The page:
Beta Readers: Getting a Second Opinion

We can easily spot talent in others, but accepting our own is a much steeper climb. Some have an overinflated self image, while others seem much too timid to accept that they have plenty to be proud of.  The act of writing is a largely solitary craft. A book can take a year or more to write. Talk about getting too close to something to get an accurate perspective.

Even a blog post or some flash fiction that I have spent only a day or two tinkering with can use some distance to more realistically gauge its validity. You’ve invested time and effort, and hopefully some of your soul, into a project so you are the last one who will be constructively critical. There are certainly agents and editors who are worth what they charge, but there is another way to get some perspective on what you’ve written.

Beta Reader
Long before you even get close to the point of editors, you might want to take advantage of beta readers. A beta reader is someone willing to look at a first or early draft or even a work in progress. Their feedback can be invaluable, but only if you find someone who is not afraid to be honest, even if means telling you that it simply isn’t working.  Choose someone that you are not related to unless you have a good, strong relationship with that relation. The proud parent or spouse is likely to be blind to mediocrity or find themselves reluctant to point it out and give you a glowing review despite downfalls.

The kind of feedback that you are looking for from a beta reader is not the editorial sort such as spelling and grammar (however, if they happen to point out the odd error or two then so much the better) and should be more about whether the structure, plot and character development is working. I had started on one project and was 100 pages into the novel when I asked my mother-in-law (I know, I said no relatives but she is not afraid of honesty) to take a peek and she told me that she simply couldn’t relate to the main character and that she would have put it down well before the 100 page mark that I was at if she wasn’t doing this as a favor.  I could see that she was right and after trying several different things to correct and resurrect it I came to the realization that I was better off burying that one.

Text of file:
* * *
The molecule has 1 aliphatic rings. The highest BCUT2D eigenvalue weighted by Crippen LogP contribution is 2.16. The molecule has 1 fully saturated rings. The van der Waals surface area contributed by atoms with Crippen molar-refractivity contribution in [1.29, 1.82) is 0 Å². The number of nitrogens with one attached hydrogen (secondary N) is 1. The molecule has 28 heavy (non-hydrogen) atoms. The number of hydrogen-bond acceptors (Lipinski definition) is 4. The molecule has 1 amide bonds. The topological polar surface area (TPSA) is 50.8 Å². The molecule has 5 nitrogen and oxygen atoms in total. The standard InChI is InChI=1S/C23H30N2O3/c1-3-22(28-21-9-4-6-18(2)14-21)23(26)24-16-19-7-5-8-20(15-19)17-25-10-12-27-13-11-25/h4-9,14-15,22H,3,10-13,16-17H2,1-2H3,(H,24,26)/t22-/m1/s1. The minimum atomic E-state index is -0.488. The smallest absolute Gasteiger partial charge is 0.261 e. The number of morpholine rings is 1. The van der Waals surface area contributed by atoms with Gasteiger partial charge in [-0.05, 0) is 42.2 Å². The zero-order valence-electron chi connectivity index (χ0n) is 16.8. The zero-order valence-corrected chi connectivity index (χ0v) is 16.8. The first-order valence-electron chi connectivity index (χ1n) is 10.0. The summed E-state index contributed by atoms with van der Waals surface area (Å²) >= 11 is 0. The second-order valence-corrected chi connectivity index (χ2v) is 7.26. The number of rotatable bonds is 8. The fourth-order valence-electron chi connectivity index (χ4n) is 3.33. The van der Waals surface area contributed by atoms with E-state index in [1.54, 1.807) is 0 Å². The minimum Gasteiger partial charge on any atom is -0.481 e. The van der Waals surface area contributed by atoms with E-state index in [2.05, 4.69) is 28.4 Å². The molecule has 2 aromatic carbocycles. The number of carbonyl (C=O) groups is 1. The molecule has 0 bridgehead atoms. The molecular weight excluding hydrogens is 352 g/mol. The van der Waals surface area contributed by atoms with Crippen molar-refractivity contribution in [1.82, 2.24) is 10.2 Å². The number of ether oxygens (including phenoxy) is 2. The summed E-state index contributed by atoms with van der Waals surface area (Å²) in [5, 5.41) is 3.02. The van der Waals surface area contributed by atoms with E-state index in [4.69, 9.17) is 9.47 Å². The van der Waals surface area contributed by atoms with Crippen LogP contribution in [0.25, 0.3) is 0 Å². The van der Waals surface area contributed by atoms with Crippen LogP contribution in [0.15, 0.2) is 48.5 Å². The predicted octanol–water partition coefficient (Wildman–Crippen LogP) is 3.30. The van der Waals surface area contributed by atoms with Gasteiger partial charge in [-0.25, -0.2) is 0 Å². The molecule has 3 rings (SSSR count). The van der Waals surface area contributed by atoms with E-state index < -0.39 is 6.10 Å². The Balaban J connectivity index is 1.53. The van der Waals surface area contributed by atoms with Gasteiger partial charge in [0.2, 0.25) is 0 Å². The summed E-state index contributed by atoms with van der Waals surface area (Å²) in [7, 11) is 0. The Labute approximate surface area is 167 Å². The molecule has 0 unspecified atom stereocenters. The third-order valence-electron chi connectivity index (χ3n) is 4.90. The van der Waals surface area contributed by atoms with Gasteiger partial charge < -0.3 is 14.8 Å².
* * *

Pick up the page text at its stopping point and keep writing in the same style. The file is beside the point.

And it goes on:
It doesn’t all have to be bad news either.  Validation from an unbiased source is another benefit of using beta readers. I have been posting Five Sentence Fiction every Tuesday since April and received plenty of feedback that has been encouraging.  There have been a few where I pushed myself and the boundaries of five sentences not sure how well accepted they would be, yet readers found positive things to say about them.

Do yourself a favor, find and take advantage of a beta reader. Constructive criticism that is honest and valid will only improve your product and possibly save you some embarrassment. And if the feedback is nothing but positive, again if it is honest and valid, that will hopefully spur you on to get it out there for others to read all the more quickly. If you can find more than one reader, you will have a better gauge of how valid the feedback is.  If you give the same work to three people and one says the work is great and the other two tell you it was enjoyable but go on to point out similar flaws with your story, you will know that your first reader is either afraid to hurt your feelings or didn’t read it.  Find a good Beta reader or two and hold onto them tightly. They are worth their weight in gold.


4 comments on “Beta Readers: Getting a Second Opinion

  1. Reblogged this on ChantelC and commented:
    Good word. I need to start looking for beta readers again. I’d note that it needs to be someone who isn’t busy with other things and has time.

    Post-NaNo, having a beta may save me from scraping this story.

  2. […] Beta Readers: Getting a Second Opinion (andyswordsandpictures.wordpress.com) […]

  3. […] more person to assist. So here I am devoting a whole post to begging asking people to help me.  Andy put up a nice blog about Betas worth […]

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